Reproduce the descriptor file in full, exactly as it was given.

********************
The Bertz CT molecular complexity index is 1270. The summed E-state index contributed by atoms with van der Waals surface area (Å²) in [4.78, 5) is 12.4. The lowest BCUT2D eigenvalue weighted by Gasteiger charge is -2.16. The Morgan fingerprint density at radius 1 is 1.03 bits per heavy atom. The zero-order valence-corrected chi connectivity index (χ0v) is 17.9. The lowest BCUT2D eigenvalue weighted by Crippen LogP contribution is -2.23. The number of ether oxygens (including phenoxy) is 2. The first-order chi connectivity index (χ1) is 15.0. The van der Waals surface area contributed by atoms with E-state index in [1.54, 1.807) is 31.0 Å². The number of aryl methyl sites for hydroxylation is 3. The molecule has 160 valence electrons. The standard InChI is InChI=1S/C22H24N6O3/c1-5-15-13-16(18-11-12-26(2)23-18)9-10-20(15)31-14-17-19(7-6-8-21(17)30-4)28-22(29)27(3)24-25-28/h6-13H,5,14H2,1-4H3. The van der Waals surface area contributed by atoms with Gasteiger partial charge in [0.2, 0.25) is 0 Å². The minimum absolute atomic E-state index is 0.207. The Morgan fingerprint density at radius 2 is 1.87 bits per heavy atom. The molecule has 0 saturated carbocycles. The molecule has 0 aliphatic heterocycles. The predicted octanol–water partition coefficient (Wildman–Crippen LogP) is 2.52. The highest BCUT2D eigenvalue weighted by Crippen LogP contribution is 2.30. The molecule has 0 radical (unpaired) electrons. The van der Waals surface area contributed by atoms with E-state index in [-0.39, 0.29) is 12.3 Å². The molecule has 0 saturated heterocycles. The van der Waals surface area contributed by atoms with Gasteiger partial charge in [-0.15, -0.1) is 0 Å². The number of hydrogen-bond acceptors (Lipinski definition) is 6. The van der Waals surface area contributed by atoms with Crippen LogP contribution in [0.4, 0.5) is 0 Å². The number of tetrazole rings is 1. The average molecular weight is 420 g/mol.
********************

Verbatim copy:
The Bertz CT molecular complexity index is 1270. The summed E-state index contributed by atoms with van der Waals surface area (Å²) in [4.78, 5) is 12.4. The lowest BCUT2D eigenvalue weighted by Gasteiger charge is -2.16. The Morgan fingerprint density at radius 1 is 1.03 bits per heavy atom. The zero-order valence-corrected chi connectivity index (χ0v) is 17.9. The lowest BCUT2D eigenvalue weighted by Crippen LogP contribution is -2.23. The number of ether oxygens (including phenoxy) is 2. The first-order chi connectivity index (χ1) is 15.0. The van der Waals surface area contributed by atoms with E-state index in [1.54, 1.807) is 31.0 Å². The number of aryl methyl sites for hydroxylation is 3. The molecule has 160 valence electrons. The standard InChI is InChI=1S/C22H24N6O3/c1-5-15-13-16(18-11-12-26(2)23-18)9-10-20(15)31-14-17-19(7-6-8-21(17)30-4)28-22(29)27(3)24-25-28/h6-13H,5,14H2,1-4H3. The van der Waals surface area contributed by atoms with Gasteiger partial charge in [0.2, 0.25) is 0 Å². The minimum absolute atomic E-state index is 0.207. The Morgan fingerprint density at radius 2 is 1.87 bits per heavy atom. The molecule has 0 saturated carbocycles. The molecule has 0 aliphatic heterocycles. The predicted octanol–water partition coefficient (Wildman–Crippen LogP) is 2.52. The highest BCUT2D eigenvalue weighted by Crippen LogP contribution is 2.30. The molecule has 0 radical (unpaired) electrons. The van der Waals surface area contributed by atoms with E-state index in [-0.39, 0.29) is 12.3 Å². The molecule has 0 saturated heterocycles. The van der Waals surface area contributed by atoms with Gasteiger partial charge in [-0.15, -0.1) is 0 Å². The number of hydrogen-bond acceptors (Lipinski definition) is 6. The van der Waals surface area contributed by atoms with Crippen LogP contribution in [0.4, 0.5) is 0 Å². The number of tetrazole rings is 1. The average molecular weight is 420 g/mol.